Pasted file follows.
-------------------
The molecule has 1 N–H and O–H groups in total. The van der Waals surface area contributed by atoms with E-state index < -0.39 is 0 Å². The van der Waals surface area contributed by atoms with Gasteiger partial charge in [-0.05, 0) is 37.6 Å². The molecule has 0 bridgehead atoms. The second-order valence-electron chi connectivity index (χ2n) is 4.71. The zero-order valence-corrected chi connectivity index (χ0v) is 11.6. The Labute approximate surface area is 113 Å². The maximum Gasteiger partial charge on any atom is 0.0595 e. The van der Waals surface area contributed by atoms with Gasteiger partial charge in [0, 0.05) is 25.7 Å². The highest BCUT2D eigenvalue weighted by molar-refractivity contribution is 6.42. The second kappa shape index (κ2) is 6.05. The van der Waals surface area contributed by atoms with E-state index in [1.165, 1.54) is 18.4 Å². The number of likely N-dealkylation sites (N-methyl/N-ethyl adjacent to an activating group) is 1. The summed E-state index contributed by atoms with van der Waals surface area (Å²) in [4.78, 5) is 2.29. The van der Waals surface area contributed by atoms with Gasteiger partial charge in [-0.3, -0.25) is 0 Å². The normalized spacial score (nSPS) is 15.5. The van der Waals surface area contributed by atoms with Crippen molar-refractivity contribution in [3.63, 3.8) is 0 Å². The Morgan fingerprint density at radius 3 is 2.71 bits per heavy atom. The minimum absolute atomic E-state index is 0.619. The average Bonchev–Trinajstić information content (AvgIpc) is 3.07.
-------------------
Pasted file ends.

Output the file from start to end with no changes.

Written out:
The molecule has 1 N–H and O–H groups in total. The van der Waals surface area contributed by atoms with E-state index < -0.39 is 0 Å². The van der Waals surface area contributed by atoms with Gasteiger partial charge in [-0.05, 0) is 37.6 Å². The molecule has 0 bridgehead atoms. The second-order valence-electron chi connectivity index (χ2n) is 4.71. The zero-order valence-corrected chi connectivity index (χ0v) is 11.6. The Labute approximate surface area is 113 Å². The maximum Gasteiger partial charge on any atom is 0.0595 e. The van der Waals surface area contributed by atoms with Gasteiger partial charge in [0, 0.05) is 25.7 Å². The highest BCUT2D eigenvalue weighted by molar-refractivity contribution is 6.42. The second kappa shape index (κ2) is 6.05. The van der Waals surface area contributed by atoms with E-state index in [1.165, 1.54) is 18.4 Å². The number of likely N-dealkylation sites (N-methyl/N-ethyl adjacent to an activating group) is 1. The summed E-state index contributed by atoms with van der Waals surface area (Å²) in [4.78, 5) is 2.29. The van der Waals surface area contributed by atoms with Gasteiger partial charge in [-0.3, -0.25) is 0 Å². The normalized spacial score (nSPS) is 15.5. The van der Waals surface area contributed by atoms with Crippen molar-refractivity contribution in [3.63, 3.8) is 0 Å². The Morgan fingerprint density at radius 3 is 2.71 bits per heavy atom. The minimum absolute atomic E-state index is 0.619. The average Bonchev–Trinajstić information content (AvgIpc) is 3.07.